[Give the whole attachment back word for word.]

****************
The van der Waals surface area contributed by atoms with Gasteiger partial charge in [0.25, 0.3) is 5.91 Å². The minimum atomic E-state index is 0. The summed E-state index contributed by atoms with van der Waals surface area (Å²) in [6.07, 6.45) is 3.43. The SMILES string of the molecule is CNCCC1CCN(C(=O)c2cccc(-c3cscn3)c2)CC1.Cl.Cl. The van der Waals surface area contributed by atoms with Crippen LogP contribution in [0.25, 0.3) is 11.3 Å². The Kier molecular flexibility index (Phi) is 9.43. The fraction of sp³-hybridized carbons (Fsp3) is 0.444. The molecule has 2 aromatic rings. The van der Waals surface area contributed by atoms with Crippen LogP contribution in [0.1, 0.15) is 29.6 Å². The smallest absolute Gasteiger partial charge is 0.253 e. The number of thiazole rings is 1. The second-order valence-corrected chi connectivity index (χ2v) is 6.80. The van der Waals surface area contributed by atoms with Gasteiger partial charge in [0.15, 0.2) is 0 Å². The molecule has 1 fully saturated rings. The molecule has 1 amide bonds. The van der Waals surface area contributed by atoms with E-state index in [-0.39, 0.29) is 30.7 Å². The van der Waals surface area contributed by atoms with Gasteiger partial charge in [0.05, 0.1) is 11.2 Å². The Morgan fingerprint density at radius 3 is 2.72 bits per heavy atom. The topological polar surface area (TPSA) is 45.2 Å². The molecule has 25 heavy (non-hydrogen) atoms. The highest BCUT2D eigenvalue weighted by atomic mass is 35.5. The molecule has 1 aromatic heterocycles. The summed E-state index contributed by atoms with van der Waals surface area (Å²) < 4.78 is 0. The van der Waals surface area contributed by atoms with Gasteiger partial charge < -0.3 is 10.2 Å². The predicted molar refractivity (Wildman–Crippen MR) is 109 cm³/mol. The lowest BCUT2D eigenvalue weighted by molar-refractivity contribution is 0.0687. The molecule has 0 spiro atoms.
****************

The van der Waals surface area contributed by atoms with Gasteiger partial charge in [0.25, 0.3) is 5.91 Å². The minimum atomic E-state index is 0. The summed E-state index contributed by atoms with van der Waals surface area (Å²) in [6.07, 6.45) is 3.43. The SMILES string of the molecule is CNCCC1CCN(C(=O)c2cccc(-c3cscn3)c2)CC1.Cl.Cl. The van der Waals surface area contributed by atoms with Crippen LogP contribution in [0.25, 0.3) is 11.3 Å². The Kier molecular flexibility index (Phi) is 9.43. The fraction of sp³-hybridized carbons (Fsp3) is 0.444. The molecule has 2 aromatic rings. The van der Waals surface area contributed by atoms with Crippen LogP contribution in [0.1, 0.15) is 29.6 Å². The smallest absolute Gasteiger partial charge is 0.253 e. The number of thiazole rings is 1. The second-order valence-corrected chi connectivity index (χ2v) is 6.80. The van der Waals surface area contributed by atoms with Gasteiger partial charge in [0.15, 0.2) is 0 Å². The molecule has 1 fully saturated rings. The molecule has 1 amide bonds. The van der Waals surface area contributed by atoms with E-state index in [-0.39, 0.29) is 30.7 Å². The van der Waals surface area contributed by atoms with Gasteiger partial charge in [0.05, 0.1) is 11.2 Å². The Morgan fingerprint density at radius 3 is 2.72 bits per heavy atom. The topological polar surface area (TPSA) is 45.2 Å². The molecule has 25 heavy (non-hydrogen) atoms. The highest BCUT2D eigenvalue weighted by atomic mass is 35.5. The molecule has 1 aromatic heterocycles. The summed E-state index contributed by atoms with van der Waals surface area (Å²) < 4.78 is 0. The van der Waals surface area contributed by atoms with Gasteiger partial charge < -0.3 is 10.2 Å². The predicted molar refractivity (Wildman–Crippen MR) is 109 cm³/mol. The lowest BCUT2D eigenvalue weighted by molar-refractivity contribution is 0.0687. The molecule has 0 spiro atoms.